Today’s Poll

Councilor calls for action soon on affordable housing in the city

Timothy Schafer
By Timothy Schafer
June 19th, 2018

The city needs to act sooner rather than later on the issue and availability of affordable housing in Nelson, one city councilor urged.

Michael Dailly said the city should create an immediate action plan out of its Affordable Housing Report 2018, which was delivered to city council recently.

“I don’t want us to be a community that in two or three or five years that we don’t have enough accommodations — which we almost don’t already — for our service workers to be able to (work) in the tourist industry and the service industry,” he said.

“I think we need to come back and come up with some real concrete steps we can take, sooner than three to five years.”

Dailly said council needed to tap into all of the expertise in the community and figure out what the possibilities were.

“I would really like to get a sense of what our priorities are here and shorten the timelines to make something happen, to create more housing, to create more density if that is what we need,” he said.

Dailly called for a special meeting to deal with affordable housing issues. That sentiment was echoed by Mayor Deb Kozak who asked for a workshop to identify the top two or three policies that need work right away, and short-term action.

“We know we have an affordable housing shortage that is not easily solved, but the city has certainly done some proactive things to cope with that need,” she said.

“I know we have a steep hill to climb but we have made some progress.”

The report detailed some of that progress, providing a status update on the 20 strategies in the housing strategies update – October 2014, as well as an updated affordable housing policy that included revised incentives, guiding principles as well as criteria for the allocation of monies from the affordable housing reserve fund.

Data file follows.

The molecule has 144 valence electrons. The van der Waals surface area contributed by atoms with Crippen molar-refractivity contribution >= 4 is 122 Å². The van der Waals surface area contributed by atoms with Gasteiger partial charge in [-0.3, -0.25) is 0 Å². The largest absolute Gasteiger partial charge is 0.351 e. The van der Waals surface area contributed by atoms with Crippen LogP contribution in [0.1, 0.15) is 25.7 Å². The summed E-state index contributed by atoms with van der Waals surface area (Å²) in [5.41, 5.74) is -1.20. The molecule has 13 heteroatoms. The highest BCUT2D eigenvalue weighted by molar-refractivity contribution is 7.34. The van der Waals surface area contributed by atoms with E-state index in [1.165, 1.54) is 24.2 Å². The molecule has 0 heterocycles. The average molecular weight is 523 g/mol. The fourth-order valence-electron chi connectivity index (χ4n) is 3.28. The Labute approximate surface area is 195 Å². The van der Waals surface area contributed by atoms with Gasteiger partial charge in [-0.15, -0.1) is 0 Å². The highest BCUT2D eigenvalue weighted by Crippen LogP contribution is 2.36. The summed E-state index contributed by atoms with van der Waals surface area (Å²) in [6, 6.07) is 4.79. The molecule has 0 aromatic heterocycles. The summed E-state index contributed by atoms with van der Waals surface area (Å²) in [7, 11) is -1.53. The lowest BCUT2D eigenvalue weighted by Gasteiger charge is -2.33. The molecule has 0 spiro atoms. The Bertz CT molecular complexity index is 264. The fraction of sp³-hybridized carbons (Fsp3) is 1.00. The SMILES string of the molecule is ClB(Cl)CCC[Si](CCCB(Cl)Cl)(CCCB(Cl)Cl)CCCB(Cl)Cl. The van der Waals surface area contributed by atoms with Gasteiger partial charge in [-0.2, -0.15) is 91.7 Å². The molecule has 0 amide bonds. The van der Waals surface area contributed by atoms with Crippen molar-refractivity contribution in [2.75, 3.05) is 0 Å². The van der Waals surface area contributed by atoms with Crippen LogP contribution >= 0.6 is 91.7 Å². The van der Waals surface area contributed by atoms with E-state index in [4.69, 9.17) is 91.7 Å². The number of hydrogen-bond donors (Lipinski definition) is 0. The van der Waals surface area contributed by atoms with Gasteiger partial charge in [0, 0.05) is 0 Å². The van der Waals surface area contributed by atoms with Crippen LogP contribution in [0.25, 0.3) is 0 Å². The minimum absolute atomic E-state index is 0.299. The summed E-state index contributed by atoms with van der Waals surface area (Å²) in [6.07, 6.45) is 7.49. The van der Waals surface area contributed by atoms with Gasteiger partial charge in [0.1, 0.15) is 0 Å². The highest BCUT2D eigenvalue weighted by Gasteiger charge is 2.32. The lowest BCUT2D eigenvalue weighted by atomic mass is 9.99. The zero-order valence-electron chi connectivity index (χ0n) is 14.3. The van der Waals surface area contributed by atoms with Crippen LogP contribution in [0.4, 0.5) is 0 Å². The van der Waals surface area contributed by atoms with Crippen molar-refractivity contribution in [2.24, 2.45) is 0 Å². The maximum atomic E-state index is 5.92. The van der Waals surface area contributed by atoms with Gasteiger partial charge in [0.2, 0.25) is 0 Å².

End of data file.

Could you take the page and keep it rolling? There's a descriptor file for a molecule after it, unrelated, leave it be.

Housing affordability in Nelson, as across Canada, continues to be a serious, said city manager of development services Pam Mierau.

“Although the province has recently refocused their attention on providing funding for affordable housing projects, the city continues to receive requests for funding for affordable housing projects,” she said in her report to council.

Mierau noted that the city has undertaken some action over the last 10 years towards the support of affordable housing, including developing the affordable housing strategy itself.

As well, the city has established an affordable housing policy that created an affordable housing reserve fund and created an atmosphere to encourage developers to provide affordable housing within their developments.

A city housing committee has been struck and the city regularly negotiates contributions from developers to the affordable housing reserve fund (currently there is $74,629 in the fund).

A permissive tax exemptions for affordable housing providers has been created (approved by council on a four-year cycle) and the city has also revised bylaws to “encourage increased density and intensification in built-up areas and provide more affordable housing options.”

Those revisions include:

  • • increased density in residential areas;
  • • reduced minimum lot sizes;
  • • required mandatory suite-ready development in the R3 zone; and
  • • provided for a reduction in annual water and sanitary fees by 75 per cent for long-term rentals.

Within the last year the city has developed short-term rental regulations in order to preserve long-term rental housing stock, and revised regulations to encourage more laneway housing in Nelson.

The first phase of the vacant land study has also been completed with the goal of providing options for affordable housing sites or potential revenue for the affordable housing reserve fund.




Categories: General

Other News Stories